Quake in Japan!

Discussion in 'Odds & Ends' started by scotus, Mar 10, 2011.

  1. Fee

    Fee Legend

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    No, she just represents a typical self centered under 25 kid who was probably raised by 2 working parents that never spent any time with her. American colleges didn't produce her, she was that way before she got there.
     
  2. Sentinel

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    I am watching BBC News and CNN - whichever is covering the quake.
     
  3. chrischris

    chrischris Hall of Fame

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    I hope you are wrong . On the other hand , with the BP scandal and their 'strategic policy' ofdenial of the levels of gallons of just about everything from the volume in gallons of oil and of methane on to Corexit dispersants used to cover up , i remain sceptical of big energy companies as sole sources of information.

    Now and again,they act like tyranns and bullies like some in say Russia ,dont you agree?
     
  4. chrischris

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    Apology spapology . I think its heartfelt and she remain of that mindset, . she should stand her
    ground and not be a hypocrite.
     
  5. chrischris

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  6. Sentinel

    Sentinel Bionic Poster

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    3300 dead, 7000 missing. Reactor 2 fire.

    CNN says TEPCo has a history of false / diishonest reporting (2002 and 2007 earlier).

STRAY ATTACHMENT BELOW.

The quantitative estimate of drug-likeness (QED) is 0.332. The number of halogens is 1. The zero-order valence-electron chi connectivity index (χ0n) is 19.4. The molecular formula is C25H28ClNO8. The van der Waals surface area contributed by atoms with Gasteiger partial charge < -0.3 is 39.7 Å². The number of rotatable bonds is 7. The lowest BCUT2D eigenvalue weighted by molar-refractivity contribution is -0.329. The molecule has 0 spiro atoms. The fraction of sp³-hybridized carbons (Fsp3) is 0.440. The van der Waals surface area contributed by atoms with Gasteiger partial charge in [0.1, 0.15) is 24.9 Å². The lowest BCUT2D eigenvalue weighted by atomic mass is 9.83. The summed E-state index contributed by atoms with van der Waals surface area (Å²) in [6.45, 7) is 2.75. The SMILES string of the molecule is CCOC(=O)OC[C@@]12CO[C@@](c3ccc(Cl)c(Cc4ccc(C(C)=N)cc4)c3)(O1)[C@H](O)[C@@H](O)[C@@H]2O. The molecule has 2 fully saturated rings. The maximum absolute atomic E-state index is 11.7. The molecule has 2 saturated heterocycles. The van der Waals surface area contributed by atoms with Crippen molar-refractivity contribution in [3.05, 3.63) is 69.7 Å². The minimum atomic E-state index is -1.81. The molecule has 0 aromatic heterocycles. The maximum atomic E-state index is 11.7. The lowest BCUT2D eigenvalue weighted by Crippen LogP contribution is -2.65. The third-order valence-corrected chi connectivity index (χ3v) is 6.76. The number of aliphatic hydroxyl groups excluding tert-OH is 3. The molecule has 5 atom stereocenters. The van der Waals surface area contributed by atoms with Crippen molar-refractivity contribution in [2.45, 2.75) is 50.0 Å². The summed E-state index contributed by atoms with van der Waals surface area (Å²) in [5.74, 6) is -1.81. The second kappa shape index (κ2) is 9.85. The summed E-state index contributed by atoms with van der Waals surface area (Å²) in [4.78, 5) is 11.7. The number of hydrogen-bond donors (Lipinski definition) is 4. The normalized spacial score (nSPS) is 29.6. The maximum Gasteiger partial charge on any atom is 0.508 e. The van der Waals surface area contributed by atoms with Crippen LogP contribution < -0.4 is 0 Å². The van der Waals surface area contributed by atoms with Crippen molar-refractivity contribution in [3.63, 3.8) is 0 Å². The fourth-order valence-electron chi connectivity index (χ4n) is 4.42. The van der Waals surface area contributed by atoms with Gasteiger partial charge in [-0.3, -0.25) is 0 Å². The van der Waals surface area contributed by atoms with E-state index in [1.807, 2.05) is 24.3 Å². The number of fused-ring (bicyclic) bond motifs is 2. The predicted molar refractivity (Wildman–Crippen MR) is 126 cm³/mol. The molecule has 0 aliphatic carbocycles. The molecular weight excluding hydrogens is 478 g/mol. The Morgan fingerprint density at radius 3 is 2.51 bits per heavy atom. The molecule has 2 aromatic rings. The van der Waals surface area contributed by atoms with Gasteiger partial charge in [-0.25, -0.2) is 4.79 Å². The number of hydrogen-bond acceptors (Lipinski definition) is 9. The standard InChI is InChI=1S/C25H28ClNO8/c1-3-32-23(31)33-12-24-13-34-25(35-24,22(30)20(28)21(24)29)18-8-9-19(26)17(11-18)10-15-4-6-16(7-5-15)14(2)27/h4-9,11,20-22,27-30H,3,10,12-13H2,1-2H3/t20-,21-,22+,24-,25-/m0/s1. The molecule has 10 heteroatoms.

7. dParis

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    I hope you don't react to everything with such hyperbolic recklessness, comrade.
    Me too. The federal government's involvement was a display of grand incompetence and ineffectiveness. A little spoken of epic failure of the Obama administration.
     
  8. Bartelby

    Bartelby G.O.A.T.

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    American politics is funded by large corporations so, unsurprisingly, the American administration is pitifully poor at any kind of regulation. This has nothing to do with Obama other than the fact that he is the current incumbent.



     
  9. dParis

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    Wrong. I'm talking about the reaction, not the regulation. Go ahead and troll/obfuscate all you'd like, just refrain from misappropriating my quotes for those purposes.
     
  10. Bartelby

    Bartelby G.O.A.T.

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    Why would they be ineffective if they had the tools to be effective? And why would they not have these tools unless successive administrations have stripped themselves of these tools in the name of deregulation. There is no misappropriation here - you simply want to run with the idea tha Obama has some sort of personal incompetence that explains everything.



     
  11. dParis

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    Nothing personal at all was stated, troll. Even gross ineptitude in the face of a national emergency doesn't raise your hand to lift your blinders - but this isn't at all surprising. Just a short listen to the pawns on MSNBC or "progressive" talk radio confirms this mindset hourly.